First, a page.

Please forgive Scott Zolak if he doesn't grow uncontrollably giddy at the thought of becoming the next great Maryland quarterback. While excitement may be a natural inclination for the fifth-year senior, there is more to his dream than replacing Neil O'Donnell, Frank Reich, Stan Gelbaugh, Dan Henning or -- dare we say it? -- the Boomer.

As a product of western Pennsylvania, his legacy runs toward a quarterback's idea of Mount Olympus -- Joe Namath, Dan Marino and Joe Montana, each an area native.

"Montana is from the same high school {Ringgold} that I went to. He set a great example for me," Zolak said. "In western Pennsylvania, those are just names that you hear all the time. When you're growing up, anyone who has ability, their dad takes them out into the back yard to see if they can become a quarterback -- I don't think there's any kid there who doesn't have a bedroom with a picture of one of them on the wall."

There are some who predict the same future for Zolak. At 6 feet 5 and 221 pounds, he has the classic size, and his arm may be stronger than any of the aforementioned Terrapins. But potential has meant little up to now; when he takes his first snap against Virginia Tech on Saturday, it will be his first as a starter; his first completion of the year will be just his 46th; his first touchdown pass only his third.

"Personally, I don't feel like I've even played college football yet," he said. "That's like all the other Maryland quarterbacks -- I know they're there but what they've done in the past doesn't have anything to do with this season.

"I'm not afraid. I've been looking forward to this for eight years. I've thought about plays that will happen, visualized throwing touchdowns, scoring points -- especially in big games. I think I'm ready -- I just hope everybody else feels the same way."

After sitting for four seasons, Zolak probably would have moved to linebacker if he thought it would get him onto the field. One of the Maryland coaches likened his approach to the preseason to bouncing off the walls, the antithesis of one's perception of a quarterback.

In his defense, Zolak points out that firing up his teammates is a means of firing up himself for action and that, after four years of mediocre play, an injection of enthusiasm could be what the Terrapins need. His teammates, who voted him a cocaptain despite his inexperience, obviously agree. Perhaps more importantly, so does Coach Joe Krivak, who said no one on the staff has any plans to harness the quarterback's energy.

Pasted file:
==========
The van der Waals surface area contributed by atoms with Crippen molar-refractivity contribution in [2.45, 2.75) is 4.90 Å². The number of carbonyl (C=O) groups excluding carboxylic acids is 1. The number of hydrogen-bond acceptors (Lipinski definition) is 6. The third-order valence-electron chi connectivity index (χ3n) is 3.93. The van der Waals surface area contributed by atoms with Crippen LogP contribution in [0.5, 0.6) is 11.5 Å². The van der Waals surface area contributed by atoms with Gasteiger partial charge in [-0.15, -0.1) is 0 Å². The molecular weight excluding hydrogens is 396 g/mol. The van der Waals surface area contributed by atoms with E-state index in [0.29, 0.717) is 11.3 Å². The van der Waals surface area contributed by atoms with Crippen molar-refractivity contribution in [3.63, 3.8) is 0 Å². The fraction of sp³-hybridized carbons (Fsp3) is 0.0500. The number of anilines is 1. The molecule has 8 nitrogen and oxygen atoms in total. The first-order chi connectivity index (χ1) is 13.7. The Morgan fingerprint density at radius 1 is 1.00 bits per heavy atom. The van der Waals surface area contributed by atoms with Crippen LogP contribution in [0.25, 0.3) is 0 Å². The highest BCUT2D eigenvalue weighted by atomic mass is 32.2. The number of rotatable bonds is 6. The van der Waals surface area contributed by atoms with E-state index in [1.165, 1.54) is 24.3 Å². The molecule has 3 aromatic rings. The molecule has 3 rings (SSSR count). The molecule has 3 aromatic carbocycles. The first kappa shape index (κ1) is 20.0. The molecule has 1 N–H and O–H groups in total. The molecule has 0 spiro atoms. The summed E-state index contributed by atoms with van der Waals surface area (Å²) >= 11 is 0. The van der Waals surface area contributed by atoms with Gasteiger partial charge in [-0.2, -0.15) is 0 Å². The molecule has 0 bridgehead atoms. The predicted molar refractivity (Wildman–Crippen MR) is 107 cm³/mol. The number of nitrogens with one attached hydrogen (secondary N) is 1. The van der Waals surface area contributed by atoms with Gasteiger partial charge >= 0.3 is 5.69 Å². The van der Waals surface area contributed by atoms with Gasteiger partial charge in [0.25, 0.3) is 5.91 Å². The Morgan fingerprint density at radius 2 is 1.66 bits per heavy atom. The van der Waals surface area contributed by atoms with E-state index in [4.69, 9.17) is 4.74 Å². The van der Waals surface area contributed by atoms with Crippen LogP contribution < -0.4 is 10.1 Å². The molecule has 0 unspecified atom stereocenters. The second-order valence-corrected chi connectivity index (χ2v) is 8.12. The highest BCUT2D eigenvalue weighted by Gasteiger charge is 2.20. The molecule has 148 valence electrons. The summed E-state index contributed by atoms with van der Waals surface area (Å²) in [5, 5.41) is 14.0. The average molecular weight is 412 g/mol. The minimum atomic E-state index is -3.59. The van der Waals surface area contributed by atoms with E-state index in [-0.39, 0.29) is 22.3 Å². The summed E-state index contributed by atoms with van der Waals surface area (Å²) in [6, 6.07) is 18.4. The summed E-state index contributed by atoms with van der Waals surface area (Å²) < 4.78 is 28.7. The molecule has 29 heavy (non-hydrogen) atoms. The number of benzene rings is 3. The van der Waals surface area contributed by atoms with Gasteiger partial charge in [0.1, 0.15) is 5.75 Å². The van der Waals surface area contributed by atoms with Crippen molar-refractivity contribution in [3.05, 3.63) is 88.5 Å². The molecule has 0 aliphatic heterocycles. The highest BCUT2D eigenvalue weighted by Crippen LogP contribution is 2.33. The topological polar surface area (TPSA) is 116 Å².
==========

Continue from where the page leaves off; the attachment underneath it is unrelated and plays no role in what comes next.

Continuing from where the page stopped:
"There's no way we'd ever do that. We're going to let him go," said Krivak. "We're all very excited about him. We used to see that kind of spark with Boomer Esiason. He had that same enthusiasm, the desire to play. You love to coach those kinds of guys."

When Krivak brought Esiason, the Cincinnati Bengals' all-star quarterback, back to College Park this spring, it was with Zolak in mind. The two talked of how best to utilize the senior's skills -- as well as how to protect him behind a very raw offensive line.

The end result may be a one-back, run-and-shoot-type offense. With a deeper, more talented group of wide receivers than running backs, the setup would get Maryland's best players onto the field more often and the quick nature of the passing -- three steps and throw -- would mean that the inexperienced linemen wouldn't have to hold their blocks as long as would be the case in a more traditional offense.

Krivak merely says that this season's offense "will be multiple." Zolak says that any wrinkles like the one-back are really no big deal, adding "every college football team uses some part of it."

What Zolak is really more concerned about anyway is attitude. During his time at Maryland, he's seen the Terrapins' record go from 9-3 to 5-5-1, 4-7, 5-6 and 3-7-1. Symptomatic of the drop has been the aura of impending doom, the sense of waiting for the game-killing mistake to happen.

"We all come from winning programs. There's no reason why we shouldn't be winning," he said. "We play everybody tough but I'm tired of playing tough. I want to win. Playing tough is sickening almost. We make stupid mistakes and kill ourselves. Sometimes it's like we've always been playing two teams -- the other guys and ourselves.

"I've had no control of that the last couple of years. Now I do and I'm a poor loser. I know that."

NO MISSES: Junior punter-kicker Dan DeArmas converted all 24 of his extra-point attempts last season, increasing to 142 the number of consecutive conversions by Maryland kickers since 1984. DeArmas, a left-footed punter who averaged 41.5 yards last season, is the first punter in school history to receive a full scholarship as a freshman.

NO RETURNS: A Maryland player hasn't returned a kickoff for a touchdown since 1981, when defensive lineman Tim Quander rambled 92 yards vs. Duke.

NO MATTER: Inside linebacker Glenn Page led the team in tackles last season with 111 despite playing several games with broken bones in both hands.

NO BREAK: Maryland's 1990 opponents had a combined 77-45-4 record last season. Only Wake Forest, North Carolina and Virginia Tech won fewer than seven games. Last season, seven 1990 Maryland opponents played in bowl games.

FRESHMAN TO WATCH: Running back Mark Mason rushed for 2,961 yards in three seasons and broke most of the Churchill High School (Potomac) records set by Paul Palmer. After rushing for 1,313 yards and 17 touchdowns as a junior, Mason missed most of his senior season with a knee injury.

ON RECORD TRACK: Senior wide receiver Barry Johnson of Vienna needs 37 receptions to surpass Azizuddin-Abdur-Ra'oof (108, 1984-87) to become the Terrapins' all-time leading receiver. Johnson caught five passes in the first four games last season, then 38 in the last seven. He averaged 16 yards a catch.